Monday, November 12, 2007

Science Monday: It Sounds Like Another World

The Cassini-Huygens Saturn probe delivered some truly spectacular images of the Saturn heavens. But this is on a whole other level. This is what a traveler on board Huygens would have heard during while falling towards the largest moon in Saturn's orbit.

Creative writing prompt: Write in stream of consciousness as if you were actually falling alongside Huygens on descent to Titan.


Thursday, November 08, 2007

Swan Song for 2007 ESEA in the House?

So long as we have a President named Bush we can scapegoat the h-e- double hockey sticks out of him. He deserves it for hundreds of poor policy decisions alone, not to mention the very serious lack of bi-partisan effort (if you've got a National Journal account you can read this, if you don't, don't sweat it, in a nutshell Bush has one of the worst records of Bi-partisan accord of any president ever).

This is all introduction for short notice on a day-old press release from House Education and Labor Committee Chair George Miller. Miller, in what would appear to be the House's official swan song for reauthorization of ESEA in 2007, has publicly blamed the President. Is this entirely fair? Probably not. Am I suprising myself by writing that? Probably.

There are a lot of education groups, partisans, think tanks, membership organizations, and members of congress, not to mention TEACHERS who think that the reauthorization bill that landed late August from Miller and McKeon just isn't good enough--that it's too much in the vernacular of the publicly unpopular No Child version of the 1965 legislation, originally a funding vehicle designed to ameliorate conditions in schools for poor and minority students. The Senate gave up on it's 2007 reuathorization last week.

Point is Miller took it on the right, the left, up the gut, and on the chin this Fall. He's lucky, and maybe we're all a little lucky, for once, to have someone worth blaming to blame it all on. We must reauthorize the most important federal piece of legislation for schools, students, teachers, and for the future of this great country on the back of fair and flexible methods for schools and the resources and quality education for all students. We have our work cut out for sure.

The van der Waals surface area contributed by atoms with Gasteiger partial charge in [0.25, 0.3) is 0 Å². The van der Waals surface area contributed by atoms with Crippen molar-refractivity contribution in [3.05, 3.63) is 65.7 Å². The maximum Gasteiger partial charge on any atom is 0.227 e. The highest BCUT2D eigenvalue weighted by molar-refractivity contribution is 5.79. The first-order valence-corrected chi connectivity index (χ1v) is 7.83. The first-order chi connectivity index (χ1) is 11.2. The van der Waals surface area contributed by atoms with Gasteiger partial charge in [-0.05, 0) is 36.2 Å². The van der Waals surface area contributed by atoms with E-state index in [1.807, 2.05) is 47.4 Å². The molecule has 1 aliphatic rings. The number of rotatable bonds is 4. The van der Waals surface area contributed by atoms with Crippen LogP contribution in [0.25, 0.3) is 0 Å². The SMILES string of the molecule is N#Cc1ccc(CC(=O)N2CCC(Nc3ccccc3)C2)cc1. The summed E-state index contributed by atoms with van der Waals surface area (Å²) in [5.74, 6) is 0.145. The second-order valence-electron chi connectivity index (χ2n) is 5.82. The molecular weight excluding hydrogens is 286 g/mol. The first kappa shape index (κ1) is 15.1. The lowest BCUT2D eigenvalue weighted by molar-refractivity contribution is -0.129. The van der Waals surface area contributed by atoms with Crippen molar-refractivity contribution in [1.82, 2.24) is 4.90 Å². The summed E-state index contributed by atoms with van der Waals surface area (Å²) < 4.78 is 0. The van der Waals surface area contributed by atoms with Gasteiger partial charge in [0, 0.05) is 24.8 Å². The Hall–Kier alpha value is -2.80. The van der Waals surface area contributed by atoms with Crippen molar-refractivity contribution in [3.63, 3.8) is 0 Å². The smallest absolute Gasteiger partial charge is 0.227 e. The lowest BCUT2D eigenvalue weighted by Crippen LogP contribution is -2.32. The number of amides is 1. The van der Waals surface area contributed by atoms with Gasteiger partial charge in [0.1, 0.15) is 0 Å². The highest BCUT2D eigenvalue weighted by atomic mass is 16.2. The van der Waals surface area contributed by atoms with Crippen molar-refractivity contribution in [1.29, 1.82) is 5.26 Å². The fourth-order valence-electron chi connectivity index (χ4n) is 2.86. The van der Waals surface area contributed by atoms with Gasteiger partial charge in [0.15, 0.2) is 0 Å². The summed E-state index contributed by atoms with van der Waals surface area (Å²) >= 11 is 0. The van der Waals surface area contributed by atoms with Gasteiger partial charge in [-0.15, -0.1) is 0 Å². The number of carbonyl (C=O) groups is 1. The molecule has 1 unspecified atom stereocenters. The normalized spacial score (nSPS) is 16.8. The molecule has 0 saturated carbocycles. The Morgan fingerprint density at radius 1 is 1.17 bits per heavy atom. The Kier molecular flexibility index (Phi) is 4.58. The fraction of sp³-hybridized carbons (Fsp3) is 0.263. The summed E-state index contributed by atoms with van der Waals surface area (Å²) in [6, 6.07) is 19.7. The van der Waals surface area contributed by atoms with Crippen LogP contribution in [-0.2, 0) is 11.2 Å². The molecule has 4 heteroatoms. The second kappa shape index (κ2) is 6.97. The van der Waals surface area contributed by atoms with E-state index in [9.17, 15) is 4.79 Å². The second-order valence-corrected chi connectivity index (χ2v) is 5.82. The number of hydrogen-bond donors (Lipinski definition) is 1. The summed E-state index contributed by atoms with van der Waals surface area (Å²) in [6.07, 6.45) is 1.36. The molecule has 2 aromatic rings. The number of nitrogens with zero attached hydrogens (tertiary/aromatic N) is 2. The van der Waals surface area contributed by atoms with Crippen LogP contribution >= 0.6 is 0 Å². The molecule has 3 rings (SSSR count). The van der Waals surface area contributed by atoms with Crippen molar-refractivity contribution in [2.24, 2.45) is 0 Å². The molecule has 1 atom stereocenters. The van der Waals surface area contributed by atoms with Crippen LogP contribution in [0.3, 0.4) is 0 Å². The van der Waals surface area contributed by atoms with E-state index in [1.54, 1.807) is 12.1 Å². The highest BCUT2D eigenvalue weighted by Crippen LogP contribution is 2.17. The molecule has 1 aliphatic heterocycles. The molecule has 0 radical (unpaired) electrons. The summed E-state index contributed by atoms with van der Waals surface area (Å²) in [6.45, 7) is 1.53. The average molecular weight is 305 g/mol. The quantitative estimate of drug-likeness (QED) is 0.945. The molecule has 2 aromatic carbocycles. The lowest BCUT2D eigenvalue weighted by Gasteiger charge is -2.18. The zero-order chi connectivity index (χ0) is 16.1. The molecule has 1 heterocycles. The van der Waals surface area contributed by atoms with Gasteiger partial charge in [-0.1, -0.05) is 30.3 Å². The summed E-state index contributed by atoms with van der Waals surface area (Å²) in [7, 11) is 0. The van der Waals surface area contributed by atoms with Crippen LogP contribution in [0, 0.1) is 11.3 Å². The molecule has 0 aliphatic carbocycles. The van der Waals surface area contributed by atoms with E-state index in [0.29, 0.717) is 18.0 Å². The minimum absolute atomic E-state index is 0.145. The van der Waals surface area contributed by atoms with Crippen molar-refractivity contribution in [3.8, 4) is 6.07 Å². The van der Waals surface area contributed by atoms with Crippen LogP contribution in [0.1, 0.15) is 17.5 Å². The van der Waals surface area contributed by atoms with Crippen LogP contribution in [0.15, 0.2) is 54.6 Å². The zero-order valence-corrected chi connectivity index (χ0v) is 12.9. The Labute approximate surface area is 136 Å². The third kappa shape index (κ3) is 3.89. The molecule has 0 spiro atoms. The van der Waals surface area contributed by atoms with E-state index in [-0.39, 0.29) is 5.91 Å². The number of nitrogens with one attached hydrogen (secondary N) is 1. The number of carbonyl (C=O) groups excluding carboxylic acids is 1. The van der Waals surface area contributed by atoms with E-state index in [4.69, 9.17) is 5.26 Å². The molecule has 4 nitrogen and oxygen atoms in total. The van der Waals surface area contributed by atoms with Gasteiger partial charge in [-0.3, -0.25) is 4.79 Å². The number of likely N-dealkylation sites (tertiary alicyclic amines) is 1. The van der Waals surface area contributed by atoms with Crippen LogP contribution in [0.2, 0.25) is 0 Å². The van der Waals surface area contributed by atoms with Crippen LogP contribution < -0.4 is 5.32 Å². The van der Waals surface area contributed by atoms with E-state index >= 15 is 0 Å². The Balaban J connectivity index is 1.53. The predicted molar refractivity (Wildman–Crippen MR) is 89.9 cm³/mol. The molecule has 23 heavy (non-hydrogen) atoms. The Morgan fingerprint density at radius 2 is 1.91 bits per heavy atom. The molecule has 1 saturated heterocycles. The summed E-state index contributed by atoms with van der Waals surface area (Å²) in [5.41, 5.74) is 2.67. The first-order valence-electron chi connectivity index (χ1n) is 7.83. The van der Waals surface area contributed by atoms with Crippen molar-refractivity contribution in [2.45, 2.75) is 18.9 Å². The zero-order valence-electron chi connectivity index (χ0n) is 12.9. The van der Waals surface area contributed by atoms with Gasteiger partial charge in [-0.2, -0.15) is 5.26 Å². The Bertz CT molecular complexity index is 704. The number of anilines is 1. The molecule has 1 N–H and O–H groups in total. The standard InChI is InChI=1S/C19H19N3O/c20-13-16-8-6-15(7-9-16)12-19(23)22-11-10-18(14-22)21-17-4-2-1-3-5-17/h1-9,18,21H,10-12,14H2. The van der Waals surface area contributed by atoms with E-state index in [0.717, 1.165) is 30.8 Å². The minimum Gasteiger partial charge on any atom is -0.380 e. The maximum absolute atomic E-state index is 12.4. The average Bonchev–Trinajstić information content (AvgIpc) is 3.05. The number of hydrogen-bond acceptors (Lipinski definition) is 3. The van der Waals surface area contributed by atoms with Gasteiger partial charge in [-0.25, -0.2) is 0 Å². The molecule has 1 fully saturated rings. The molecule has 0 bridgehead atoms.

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Finally Grades Everyone Understands: NYC Schools Edition

Do unto your parents as you do unto your teachers. Parents in New York ponder the at once perspicuous and obscure grades their children's schools received. Under a new grading system each New York public school received a letter grade A-F. Grades are sent home for the public's viewing pleasure. The NYTimes describes the gamut of reactions from parents, everything from rallies in support of failing or underachieving schools--a chicken-soup approach--to feelings of doom from receiving an A--is there really no place left to go but down? Wanna bumble with the bee, huh.... "The Day After School Grades Come In, Parents Are Buzzing." Buzzzzz

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Wednesday, November 07, 2007

Catch All the Lesson Plans: Pokemon and Science

Can Pokemon get kids excited about learning science? You better believe it can. Sets of lesson plans from the NIA (National Institute of Aerospace) integrate Nintendo's wildly popular characters (over 165 million games sold) with relevant lessons for students in grades 3-8. Tite!

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